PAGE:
Last edited by DORISPULASKI; 12-01-2010 at 06:33 AM. Reason: spelling
Is there also an issue with needing to have at least three of the disciplines represented? It wouldn't be really hard to add a small singles segment to either Lake Placid or Indy, but it is a little strange.
The other issue around Lake Placid and Indy is that a lot of teams will go just to see how they stack up against a decent level of competition. If these competitions become "B" events, entry would be by federation assignment so the new teams looking to get a feel for their placements would be completely left out since assignments would go to established teams with track records.
There are precious few development competitions for Pairs as it is and I would hate to see a wide open Pairs event restricted in this regard.
Often at least the host country has more than three entries.
Does/Would the ISU have any rules about entries from other countries?
Wasn't it mentioned earlier in this thread that there's at least one ice dance-only event that's sanctioned for purposes of earning ISU minimum scores?Is there also an issue with needing to have at least three of the disciplines represented? It wouldn't be really hard to add a small singles segment to either Lake Placid or Indy, but it is a little strange.
1) Let the host country (the US in the case of LPIDC and Indy Pairs) allow any of their own teams to enter, at their own expense, with no limits. And no funding even for envelope teams. Entries from other countries could either be chosen by and paid for by their federations or open entries at their own expense. That may be a determination that can be made on a case by case basis between each federation and their teams.
2) Hold an international ISU-sanctioned event with limited entries at the same location in the same week as the open event. Wasn't this done with several of the NACs?
Remember that these competitions also have junior and novice and lower level events also. Would the junior event also be ISU sanctioned for international entries?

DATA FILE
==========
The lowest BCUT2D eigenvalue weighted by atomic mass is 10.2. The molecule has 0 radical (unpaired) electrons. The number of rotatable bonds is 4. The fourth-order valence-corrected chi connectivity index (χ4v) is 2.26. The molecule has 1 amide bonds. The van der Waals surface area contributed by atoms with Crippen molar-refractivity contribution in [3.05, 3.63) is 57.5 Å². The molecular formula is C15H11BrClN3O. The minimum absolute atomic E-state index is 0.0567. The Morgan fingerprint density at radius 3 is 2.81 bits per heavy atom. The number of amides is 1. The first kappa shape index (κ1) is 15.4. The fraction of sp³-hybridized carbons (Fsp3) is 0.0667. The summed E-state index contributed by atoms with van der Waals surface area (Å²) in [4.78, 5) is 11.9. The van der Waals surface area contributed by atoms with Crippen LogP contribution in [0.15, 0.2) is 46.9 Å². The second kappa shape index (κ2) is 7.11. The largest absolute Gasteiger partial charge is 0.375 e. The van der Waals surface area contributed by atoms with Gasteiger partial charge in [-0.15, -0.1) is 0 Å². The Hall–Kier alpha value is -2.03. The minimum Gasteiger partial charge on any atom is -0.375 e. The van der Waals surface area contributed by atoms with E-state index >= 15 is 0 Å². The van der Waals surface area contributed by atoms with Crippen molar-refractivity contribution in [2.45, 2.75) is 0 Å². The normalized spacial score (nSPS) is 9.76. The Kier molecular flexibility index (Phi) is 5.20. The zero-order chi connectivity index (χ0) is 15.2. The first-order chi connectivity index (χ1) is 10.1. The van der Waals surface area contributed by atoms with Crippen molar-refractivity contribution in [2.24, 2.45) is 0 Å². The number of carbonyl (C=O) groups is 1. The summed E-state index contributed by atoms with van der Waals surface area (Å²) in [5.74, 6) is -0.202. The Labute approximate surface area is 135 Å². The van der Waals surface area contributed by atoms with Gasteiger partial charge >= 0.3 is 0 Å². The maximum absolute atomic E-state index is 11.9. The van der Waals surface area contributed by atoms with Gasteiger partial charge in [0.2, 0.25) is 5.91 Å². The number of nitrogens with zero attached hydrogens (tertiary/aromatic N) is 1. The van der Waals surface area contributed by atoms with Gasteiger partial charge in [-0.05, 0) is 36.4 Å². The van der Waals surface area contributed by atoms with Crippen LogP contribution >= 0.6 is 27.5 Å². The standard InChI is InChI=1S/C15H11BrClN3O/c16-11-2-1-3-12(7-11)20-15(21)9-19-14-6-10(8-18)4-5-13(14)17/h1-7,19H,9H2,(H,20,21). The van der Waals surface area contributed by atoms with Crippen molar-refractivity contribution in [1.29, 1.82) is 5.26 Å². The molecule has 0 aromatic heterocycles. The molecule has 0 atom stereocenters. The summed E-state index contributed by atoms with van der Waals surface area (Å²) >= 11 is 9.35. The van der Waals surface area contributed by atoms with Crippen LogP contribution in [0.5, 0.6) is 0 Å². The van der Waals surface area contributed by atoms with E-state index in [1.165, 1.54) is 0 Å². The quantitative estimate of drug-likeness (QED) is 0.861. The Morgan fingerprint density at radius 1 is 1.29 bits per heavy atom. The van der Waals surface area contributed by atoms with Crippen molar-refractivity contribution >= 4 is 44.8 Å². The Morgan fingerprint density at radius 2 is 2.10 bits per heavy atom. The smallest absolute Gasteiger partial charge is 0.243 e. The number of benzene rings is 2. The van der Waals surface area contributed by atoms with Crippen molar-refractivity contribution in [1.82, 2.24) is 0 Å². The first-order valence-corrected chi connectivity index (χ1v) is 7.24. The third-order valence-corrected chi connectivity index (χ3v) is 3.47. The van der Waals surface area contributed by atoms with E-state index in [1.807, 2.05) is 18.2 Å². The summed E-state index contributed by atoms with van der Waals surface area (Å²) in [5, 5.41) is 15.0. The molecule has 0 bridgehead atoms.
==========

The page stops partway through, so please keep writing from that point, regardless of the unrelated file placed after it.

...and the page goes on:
In Seniors, there don't seem to be more than 3 teams from the same country (however, how many senior teams are there for Germany nowadays). However, in Juniors, there are 8 German teams, so it looks unrestricted there.
Furthermore, it could be by invitation for foreign teams: the Japan Open is by invitation only.
The requirement appears to be that enough skaters from enough countries are covered.
Moscow to Prague: 2hrs, 40min
Moscow to Frankfurt: 3hr, 20min
Moscow to Paris: 3hr, 55min
Moscow to Helsinki: 1hr, 40min
Timezone difference: 1-2 hrs.
NYC to Prague*: 10+ hrs with one connection
NYC to Frankfurt: 10hr
NYC to Paris: 7hr, 20min
NYC to Helsinki: 8hr, 5min
Add 2-4 hours to get to a NYC airport from Delaware or connection through Philadelphia.
Timezone difference: 6-7 hours.
Detroit to Prague: 11-13+ hours with connection
Detroit to Frankfurt: 8hr, 25min
Detroit to Paris: 7hr, 55min
Detroit to Helsinki*: 12+ hours with one connection, 14-18 hours with two.
Timezone difference: 6-7 hours
Denver to Prague: 14-16+ hours, two connections
Denver to Frankfurt: 9hr, 55min
Denver to Paris: 12-14+ hours, one connection
Denver to Helsinki: 15-20+ hours, two connections
Timezone difference: 8-9 hours
*There may be direct flights a couple of times a week, but none on the Tuesday in January 2011 that I used for Expedia searches
Any additional travel is equal for competitors, but the comparison between traveling from a major European hub where the skaters live -- less than four hours to most European hubs -- and a skater who lives near one of the major US hubs -- is stark, not only in terms of flight hours, but also in terms of jet lag. By contrast, a senior B in Detroit would be 0-3 hours in timezone difference and less than four hours from most US hub cities.
Exceptions, i.e., new teams that have no minimum scores, would almost never make it worth it for USFS to host a senior B event: it would be cheaper to send one or two teams to Europe, even if it disrupts their training schedule. However, the ability to get early monitoring for a bulk of their skaters should, IMO. The event could take place in late summer or early fall, since most of the teams would not be participating in Grand Prix or European Senior B's.
Last edited by kwanfan1818; 12-01-2010 at 07:13 PM.
"'Is this new BMW-designed sled the ultimate sledding machine for Langdon and Holcomb?' Leigh Diffey asked before the pair cruised to victory. I don’t know, but I know that sled is the ultimate Olympic Games product placement.." -- Jen Chaney